Today I visited the Genocide Memorial Museum in the Rwandan capital, Kigali. It is one of the most important landmarks in human history, because it witnessed a period of suffering and tragedy…. The Rwandans themselves faced their problems with courage and found radical solutions through the experience of gacaca, which is similar to judiya in Sudan. This system established the principles of transitional justice in society, realized the idea of no impunity, and changed history from division to unity.

We, Sudanese, must learn from Rwanda. The war our country is experience today must be the last war, and we must work to create a fair and sustainable peace for ourselves and for the future for our coming generations. 

“السودان يعلق وساطة “إيغاد” وسط احتدام المعارك” (Sudan suspends IGAD mediation amid increasing battles),” (Arabic-language website jointly administered by Media Arabia, and The Independent, which focuses on social and humanitarian evens in the Middle East) 16 January 2024.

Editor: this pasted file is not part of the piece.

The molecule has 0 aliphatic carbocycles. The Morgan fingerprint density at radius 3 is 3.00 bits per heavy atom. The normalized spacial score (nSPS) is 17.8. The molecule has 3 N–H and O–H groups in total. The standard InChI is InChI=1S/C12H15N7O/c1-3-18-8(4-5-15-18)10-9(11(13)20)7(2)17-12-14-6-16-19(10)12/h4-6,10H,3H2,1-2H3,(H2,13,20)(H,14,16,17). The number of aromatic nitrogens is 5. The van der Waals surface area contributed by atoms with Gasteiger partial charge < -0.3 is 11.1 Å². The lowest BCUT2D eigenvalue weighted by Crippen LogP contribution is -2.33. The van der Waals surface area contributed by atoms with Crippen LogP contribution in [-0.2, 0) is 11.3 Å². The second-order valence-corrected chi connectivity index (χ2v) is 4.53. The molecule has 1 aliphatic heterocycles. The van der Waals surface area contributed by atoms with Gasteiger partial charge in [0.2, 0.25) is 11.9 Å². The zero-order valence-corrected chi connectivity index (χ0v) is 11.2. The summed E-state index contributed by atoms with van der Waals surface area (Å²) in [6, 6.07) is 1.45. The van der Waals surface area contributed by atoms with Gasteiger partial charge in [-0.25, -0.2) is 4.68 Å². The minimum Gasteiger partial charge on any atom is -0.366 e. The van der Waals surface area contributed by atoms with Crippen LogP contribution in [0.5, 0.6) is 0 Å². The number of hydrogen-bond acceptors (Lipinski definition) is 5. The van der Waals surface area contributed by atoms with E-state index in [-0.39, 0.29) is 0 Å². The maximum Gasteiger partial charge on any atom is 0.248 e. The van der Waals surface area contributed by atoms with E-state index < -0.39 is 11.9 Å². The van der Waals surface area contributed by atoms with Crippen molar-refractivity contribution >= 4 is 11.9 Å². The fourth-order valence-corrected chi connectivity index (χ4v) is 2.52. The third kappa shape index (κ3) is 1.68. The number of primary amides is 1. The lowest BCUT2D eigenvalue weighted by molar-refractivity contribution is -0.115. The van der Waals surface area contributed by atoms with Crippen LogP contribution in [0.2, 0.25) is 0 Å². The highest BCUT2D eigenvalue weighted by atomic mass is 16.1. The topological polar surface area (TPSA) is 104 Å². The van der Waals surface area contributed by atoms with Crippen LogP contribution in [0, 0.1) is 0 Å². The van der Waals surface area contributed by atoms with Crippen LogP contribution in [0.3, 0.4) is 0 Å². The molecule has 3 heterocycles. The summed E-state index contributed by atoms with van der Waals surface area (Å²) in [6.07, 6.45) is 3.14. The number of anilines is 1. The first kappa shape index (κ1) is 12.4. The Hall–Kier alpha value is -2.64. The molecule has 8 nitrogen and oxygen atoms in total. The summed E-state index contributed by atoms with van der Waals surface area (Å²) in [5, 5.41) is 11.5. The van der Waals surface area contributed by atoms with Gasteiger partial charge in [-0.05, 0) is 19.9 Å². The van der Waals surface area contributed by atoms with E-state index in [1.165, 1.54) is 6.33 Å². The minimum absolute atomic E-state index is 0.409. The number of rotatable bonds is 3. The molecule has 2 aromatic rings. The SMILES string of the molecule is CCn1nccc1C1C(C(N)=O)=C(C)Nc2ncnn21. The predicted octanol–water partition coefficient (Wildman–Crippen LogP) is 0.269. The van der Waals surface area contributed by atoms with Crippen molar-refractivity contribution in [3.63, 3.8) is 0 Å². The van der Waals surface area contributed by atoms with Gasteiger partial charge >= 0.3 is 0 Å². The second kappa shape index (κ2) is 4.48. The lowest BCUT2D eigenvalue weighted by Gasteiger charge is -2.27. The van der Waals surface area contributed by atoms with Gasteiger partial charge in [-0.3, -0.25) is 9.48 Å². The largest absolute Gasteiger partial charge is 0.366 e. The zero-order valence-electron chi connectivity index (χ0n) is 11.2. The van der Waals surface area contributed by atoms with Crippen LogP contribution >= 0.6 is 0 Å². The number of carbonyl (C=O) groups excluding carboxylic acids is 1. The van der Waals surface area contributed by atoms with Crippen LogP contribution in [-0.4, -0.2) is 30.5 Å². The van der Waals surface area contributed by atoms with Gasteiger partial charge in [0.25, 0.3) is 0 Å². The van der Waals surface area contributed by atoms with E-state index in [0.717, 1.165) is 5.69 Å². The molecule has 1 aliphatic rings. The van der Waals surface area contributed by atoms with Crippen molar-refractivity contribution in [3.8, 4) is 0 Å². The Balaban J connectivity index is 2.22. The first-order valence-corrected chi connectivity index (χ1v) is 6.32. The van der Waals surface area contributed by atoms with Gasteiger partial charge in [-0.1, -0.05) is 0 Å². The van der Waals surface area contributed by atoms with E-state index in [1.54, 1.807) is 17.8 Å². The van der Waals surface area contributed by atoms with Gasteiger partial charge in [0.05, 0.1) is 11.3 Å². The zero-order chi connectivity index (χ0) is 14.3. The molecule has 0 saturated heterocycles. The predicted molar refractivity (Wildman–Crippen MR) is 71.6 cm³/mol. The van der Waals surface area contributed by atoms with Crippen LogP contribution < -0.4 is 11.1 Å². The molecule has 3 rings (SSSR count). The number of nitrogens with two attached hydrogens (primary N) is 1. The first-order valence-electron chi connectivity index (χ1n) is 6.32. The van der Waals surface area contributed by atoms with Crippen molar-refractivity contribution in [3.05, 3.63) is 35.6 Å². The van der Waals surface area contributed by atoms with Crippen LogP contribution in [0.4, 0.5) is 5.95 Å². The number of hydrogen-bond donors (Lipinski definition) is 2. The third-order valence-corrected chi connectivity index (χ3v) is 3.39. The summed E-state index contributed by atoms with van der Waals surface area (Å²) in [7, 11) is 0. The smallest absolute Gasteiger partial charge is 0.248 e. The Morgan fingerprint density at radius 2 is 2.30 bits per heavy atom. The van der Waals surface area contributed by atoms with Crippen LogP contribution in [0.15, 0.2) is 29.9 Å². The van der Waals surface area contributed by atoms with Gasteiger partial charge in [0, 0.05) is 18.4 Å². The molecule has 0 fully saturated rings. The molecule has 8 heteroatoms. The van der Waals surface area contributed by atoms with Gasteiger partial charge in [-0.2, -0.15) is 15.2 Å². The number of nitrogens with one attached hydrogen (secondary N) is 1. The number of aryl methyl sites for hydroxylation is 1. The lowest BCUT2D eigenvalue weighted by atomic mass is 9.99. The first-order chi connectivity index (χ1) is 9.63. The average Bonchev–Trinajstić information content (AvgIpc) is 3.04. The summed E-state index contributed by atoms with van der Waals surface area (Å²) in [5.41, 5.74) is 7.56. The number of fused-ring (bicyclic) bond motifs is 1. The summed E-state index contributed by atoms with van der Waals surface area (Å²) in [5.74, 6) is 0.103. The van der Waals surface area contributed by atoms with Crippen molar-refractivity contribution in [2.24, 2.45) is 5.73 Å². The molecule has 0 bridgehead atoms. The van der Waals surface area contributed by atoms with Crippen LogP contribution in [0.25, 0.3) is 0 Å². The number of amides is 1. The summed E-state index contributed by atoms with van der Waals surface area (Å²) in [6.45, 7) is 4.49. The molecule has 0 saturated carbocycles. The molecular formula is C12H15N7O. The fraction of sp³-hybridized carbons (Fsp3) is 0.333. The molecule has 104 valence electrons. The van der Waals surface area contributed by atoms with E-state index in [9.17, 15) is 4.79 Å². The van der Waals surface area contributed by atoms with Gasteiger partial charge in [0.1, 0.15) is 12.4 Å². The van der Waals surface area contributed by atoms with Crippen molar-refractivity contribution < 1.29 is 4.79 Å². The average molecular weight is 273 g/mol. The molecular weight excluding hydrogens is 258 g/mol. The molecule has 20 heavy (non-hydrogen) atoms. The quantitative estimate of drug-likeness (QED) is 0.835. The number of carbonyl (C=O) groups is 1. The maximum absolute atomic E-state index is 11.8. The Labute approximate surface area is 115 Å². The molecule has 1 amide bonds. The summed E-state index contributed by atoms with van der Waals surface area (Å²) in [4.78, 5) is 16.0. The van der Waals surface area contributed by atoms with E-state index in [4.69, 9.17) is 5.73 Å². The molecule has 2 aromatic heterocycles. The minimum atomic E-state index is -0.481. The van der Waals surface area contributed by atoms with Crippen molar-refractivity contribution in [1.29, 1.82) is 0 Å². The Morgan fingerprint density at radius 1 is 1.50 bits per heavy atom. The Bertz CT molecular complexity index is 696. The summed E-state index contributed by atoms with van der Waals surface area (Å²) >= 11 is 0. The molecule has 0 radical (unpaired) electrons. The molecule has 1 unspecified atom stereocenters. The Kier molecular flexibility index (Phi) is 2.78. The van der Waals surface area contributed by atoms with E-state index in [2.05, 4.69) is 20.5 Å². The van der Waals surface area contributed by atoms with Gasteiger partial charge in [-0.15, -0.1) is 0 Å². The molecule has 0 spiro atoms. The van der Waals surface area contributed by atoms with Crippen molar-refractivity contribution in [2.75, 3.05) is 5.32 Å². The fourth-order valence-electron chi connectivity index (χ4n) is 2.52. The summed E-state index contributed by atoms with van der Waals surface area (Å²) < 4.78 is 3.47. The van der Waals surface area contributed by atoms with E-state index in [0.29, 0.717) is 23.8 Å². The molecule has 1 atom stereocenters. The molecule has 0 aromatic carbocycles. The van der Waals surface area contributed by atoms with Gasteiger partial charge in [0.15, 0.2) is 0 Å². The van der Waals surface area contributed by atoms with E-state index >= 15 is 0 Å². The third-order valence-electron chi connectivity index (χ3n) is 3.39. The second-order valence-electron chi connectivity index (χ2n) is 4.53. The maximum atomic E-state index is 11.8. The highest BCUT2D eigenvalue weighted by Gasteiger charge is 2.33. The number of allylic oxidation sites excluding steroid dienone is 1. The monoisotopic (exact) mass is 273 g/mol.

The Sudanese Ministry of Foreign Affairs announced that Sudan has suspended its dealings with the Intergovernmental Authority on Development (IGAD) of East African Countries, which has mediated the months-long fighting between the army and the paramilitary Rapid Support Forces (RSF). IGAD offered to mediate between the army commanders and the RSF.


[i] “Gacaca” courts played a role in transitional justice in Rwanda following the 1994 genocide and were known for being community-based and for providing lighter sentences to perpetrators who showed remorse and repentance and sought reintegration into their communities.